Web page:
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Massachusetts Medical Society's
Physician Focus

June 2011

Alcoholism and Alcohol Abuse


  • Nearly 18 million people in the United States abuse alcohol or are alcohol dependent.

  • Each year, excessive alcohol use contributes to some 79,000 deaths, 1.6 million hospitalizations, and 4 million emergency room visits.

  • Alcohol is the most commonly used and abused drug among youth under 21 in the U.S. according to the Centers for Disease Control.

  • Alcohol leads to nearly 4 percent of deaths worldwide, and is a causal factor in 60 types of diseases and injuries, according to the World Health Organization.

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National Institute on Alcohol Abuse and Alcoholism

Substance Abuse and Mental Health Services Administration

Alcoholics Anonymous

Centers for Disease Control

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Alcoholism PSA

From left: John Fromson, M.D., John Renner Jr., M.D.
hi-res photo
promo slide

Alcohol has become a major part of our culture, a fact reflected in how we socialize with each other, the advertising we see in the media, and even the sponsorships of major events. Most Americans take it for granted that they will drink – more than 90 percent of us do - and some start very early – at 14 or 15 years of age. 

“We’ve really got a job to do to educate parents and adolescents that this is dangerous and that they may be setting a pattern that’s going to cause enormous problems for them in the future,” said John Renner Jr., M.D., Associate Chief of Psychiatry at VA Boston Healthcare System and Associate Professor of Psychiatry at Boston University School of Medicine. As a guest on the June edition of Physician Focus with the Massachusetts Medical Society, Dr. Renner engaged in a wide-ranging discussion on alcoholism and alcohol abuse, their causes and effects, and how the conditions are treated, with program host John Fromson, M.D.

“People need to look at the consequences of their drinking and how many parts of their life are affected by it,” says Dr. Renner, who is also Director of the BU Medical Center Addiction Psychiatry Residency Program and the Chair of the American Psychiatric Association Council on Addiction Psychiatry.

Dr. Renner was clear about the effects of excessive drinking: It can lead to a host of health problems, affecting the liver, heart, and brain. It’s associated with dementia and gastrointestinal cancer, and in many cases, occurs along with psychiatric disorders such as bipolar disease, depression, or attention deficit disorder. Besides health concerns, excessive drinkers also experience more divorce, problems in relationships, and trouble with work and holding a job. And with drinkers there’s a high rate of smoking, along with a “mixing in” of other drugs such as painkillers or stimulants.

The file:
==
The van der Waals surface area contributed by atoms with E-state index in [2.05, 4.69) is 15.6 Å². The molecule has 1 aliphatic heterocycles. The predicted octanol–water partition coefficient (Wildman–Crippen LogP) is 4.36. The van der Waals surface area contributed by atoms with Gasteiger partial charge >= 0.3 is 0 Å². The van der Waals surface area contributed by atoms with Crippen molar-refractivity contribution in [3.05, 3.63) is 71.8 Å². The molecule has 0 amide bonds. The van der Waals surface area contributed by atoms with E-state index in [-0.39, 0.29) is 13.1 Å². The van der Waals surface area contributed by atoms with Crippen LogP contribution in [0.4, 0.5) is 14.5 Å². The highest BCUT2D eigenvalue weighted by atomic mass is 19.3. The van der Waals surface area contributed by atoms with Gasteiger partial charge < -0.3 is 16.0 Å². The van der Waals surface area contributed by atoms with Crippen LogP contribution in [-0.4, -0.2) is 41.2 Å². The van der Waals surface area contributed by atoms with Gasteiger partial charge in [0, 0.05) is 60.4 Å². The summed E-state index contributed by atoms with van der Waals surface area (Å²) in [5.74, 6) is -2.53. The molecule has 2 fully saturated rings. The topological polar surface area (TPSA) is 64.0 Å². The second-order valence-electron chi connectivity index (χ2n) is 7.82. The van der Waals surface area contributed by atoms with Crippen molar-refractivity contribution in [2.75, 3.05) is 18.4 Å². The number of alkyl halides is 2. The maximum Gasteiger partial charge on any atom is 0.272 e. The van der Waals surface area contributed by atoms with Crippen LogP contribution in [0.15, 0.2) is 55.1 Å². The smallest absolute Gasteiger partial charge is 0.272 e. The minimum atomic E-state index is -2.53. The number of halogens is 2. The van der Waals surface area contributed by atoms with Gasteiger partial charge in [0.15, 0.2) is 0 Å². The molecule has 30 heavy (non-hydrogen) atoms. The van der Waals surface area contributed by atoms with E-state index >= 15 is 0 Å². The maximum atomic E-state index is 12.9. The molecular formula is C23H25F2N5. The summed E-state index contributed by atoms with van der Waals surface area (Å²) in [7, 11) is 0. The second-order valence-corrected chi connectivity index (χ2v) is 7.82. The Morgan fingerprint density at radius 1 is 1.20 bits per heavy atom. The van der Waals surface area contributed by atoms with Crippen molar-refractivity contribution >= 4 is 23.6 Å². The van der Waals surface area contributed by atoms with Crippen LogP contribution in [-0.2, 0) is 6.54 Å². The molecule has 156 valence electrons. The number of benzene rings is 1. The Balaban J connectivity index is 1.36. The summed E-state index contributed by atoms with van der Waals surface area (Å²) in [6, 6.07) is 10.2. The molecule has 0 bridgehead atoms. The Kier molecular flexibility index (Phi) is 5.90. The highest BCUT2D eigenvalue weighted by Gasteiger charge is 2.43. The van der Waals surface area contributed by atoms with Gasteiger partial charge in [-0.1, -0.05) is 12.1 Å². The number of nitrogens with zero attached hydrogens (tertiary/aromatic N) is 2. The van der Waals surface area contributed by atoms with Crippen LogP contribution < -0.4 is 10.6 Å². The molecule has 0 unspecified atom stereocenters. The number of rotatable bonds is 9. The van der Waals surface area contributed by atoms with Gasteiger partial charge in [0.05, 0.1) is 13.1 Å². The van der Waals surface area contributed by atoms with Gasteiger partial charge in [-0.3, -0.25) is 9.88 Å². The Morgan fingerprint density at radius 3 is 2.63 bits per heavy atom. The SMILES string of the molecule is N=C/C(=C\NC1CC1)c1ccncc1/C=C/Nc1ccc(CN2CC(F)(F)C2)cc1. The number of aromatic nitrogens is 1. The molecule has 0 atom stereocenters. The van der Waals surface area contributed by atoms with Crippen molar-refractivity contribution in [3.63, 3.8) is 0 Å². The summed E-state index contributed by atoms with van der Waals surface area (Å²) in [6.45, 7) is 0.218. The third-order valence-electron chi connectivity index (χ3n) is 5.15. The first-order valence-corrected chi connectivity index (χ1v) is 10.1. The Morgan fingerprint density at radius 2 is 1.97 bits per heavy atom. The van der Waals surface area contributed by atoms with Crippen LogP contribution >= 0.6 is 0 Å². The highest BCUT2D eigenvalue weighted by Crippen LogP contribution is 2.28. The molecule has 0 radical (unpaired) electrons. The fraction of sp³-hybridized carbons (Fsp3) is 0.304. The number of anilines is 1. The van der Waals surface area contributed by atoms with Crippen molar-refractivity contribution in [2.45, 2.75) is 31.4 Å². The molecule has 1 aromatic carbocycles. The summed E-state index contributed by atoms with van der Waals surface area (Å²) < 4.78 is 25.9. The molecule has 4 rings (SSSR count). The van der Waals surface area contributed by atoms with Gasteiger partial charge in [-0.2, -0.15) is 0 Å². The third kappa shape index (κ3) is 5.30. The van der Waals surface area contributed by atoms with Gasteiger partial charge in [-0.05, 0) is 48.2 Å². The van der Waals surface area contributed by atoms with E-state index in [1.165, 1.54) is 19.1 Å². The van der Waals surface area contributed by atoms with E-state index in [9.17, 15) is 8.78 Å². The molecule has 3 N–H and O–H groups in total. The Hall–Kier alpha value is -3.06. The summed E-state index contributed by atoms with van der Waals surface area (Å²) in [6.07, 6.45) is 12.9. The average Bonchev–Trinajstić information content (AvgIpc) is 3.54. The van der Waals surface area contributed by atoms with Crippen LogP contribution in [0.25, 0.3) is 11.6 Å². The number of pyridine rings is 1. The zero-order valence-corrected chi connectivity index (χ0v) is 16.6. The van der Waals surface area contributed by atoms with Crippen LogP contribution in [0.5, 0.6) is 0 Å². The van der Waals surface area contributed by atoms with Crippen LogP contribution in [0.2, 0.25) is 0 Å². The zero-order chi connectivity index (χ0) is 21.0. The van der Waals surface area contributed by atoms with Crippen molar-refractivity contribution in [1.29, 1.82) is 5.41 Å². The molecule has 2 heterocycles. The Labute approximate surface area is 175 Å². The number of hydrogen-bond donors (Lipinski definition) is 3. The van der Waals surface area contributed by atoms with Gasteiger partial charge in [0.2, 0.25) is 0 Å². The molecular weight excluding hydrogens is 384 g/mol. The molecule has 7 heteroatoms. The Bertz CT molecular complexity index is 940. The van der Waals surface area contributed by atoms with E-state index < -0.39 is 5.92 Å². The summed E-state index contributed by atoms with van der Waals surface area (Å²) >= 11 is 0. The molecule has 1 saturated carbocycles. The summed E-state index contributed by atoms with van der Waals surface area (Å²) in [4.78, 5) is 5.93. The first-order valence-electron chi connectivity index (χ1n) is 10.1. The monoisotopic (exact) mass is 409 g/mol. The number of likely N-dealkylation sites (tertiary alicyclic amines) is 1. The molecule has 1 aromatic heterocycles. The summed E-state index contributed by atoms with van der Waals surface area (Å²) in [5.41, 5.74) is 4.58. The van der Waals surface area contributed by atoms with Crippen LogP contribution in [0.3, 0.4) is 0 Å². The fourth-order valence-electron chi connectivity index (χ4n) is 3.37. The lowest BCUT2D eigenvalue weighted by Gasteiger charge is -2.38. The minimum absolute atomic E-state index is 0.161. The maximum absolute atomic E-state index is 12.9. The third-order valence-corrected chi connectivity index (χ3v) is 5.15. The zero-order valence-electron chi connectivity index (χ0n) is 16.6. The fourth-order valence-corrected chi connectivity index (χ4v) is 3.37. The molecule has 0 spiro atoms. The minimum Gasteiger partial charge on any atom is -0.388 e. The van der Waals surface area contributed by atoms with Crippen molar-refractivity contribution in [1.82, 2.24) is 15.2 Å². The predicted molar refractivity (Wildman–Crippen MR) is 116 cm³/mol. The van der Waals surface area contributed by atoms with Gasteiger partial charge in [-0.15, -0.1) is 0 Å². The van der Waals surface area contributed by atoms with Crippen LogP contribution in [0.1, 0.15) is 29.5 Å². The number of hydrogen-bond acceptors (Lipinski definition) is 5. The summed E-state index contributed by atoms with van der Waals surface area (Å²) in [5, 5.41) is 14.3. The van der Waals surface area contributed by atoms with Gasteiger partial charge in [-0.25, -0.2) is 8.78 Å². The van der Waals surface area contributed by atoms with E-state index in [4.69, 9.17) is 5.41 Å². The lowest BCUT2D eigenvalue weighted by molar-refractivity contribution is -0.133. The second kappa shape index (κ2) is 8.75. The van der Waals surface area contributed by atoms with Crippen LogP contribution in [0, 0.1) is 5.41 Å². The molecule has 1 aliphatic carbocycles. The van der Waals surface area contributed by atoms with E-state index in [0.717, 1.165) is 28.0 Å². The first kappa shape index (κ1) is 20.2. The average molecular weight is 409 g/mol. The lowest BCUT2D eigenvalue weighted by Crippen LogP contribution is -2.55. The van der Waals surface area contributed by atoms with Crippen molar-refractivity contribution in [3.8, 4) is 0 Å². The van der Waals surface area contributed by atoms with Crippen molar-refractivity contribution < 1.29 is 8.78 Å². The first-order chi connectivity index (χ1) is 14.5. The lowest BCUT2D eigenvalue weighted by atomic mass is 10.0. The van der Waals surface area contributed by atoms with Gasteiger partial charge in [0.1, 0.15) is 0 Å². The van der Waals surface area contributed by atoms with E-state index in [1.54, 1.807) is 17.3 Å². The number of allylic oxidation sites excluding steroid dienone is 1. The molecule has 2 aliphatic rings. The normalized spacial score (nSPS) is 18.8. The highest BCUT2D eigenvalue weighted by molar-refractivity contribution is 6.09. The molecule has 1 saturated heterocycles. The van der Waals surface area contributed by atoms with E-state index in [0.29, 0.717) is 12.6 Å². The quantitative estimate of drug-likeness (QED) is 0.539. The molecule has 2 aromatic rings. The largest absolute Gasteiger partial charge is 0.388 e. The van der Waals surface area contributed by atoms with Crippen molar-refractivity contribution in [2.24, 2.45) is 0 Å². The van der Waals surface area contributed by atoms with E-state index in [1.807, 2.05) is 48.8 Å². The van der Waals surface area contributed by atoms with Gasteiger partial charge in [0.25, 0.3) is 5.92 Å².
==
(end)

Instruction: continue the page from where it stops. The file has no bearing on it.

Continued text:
While recent research has indicated that alcohol has some healthful effects, Dr. Renner cautions that the benefits of moderate drinking – one to two drinks daily - apply only to healthy people who have no medical conditions and are not on medications.

The ill effects of drinking are clear and well documented, but is alcoholism a disease? Yes, it is. “The old view,” says Dr. Renner, “is that this is bad behavior, but we now have abundant evidence that alcoholism is a biological condition, that it’s inherited and runs in families.”

That’s why, he says, it’s particularly important that if alcohol problems are present in a family, that the family be open about them, and that young people be told that they have a high risk for alcoholism.

Dr. Renner acknowledges that it’s hard for people to hold a mirror up to themselves and to be honest about how difficult the problem is. “It takes time for people to accept the fact they have a problem, time to decide they should get help, and even more time for treatment,” he says. “The sad part of it all is that treatment works and people don’t know that. They often avoid or delay treatment because they think it won’t work.”

“Alcoholism is the most common addiction in our culture," Dr. Renner says, "and we need to pay attention to that. The earlier you get someone engaged in treatment, the more likely it will be successful.”

Watch the accompanying video for the complete conversation, which includes discussion on binge drinking, what it means to “hit bottom,” how to approach someone with a drinking problem, and treatments for the condition.

MMS/Richard Gulla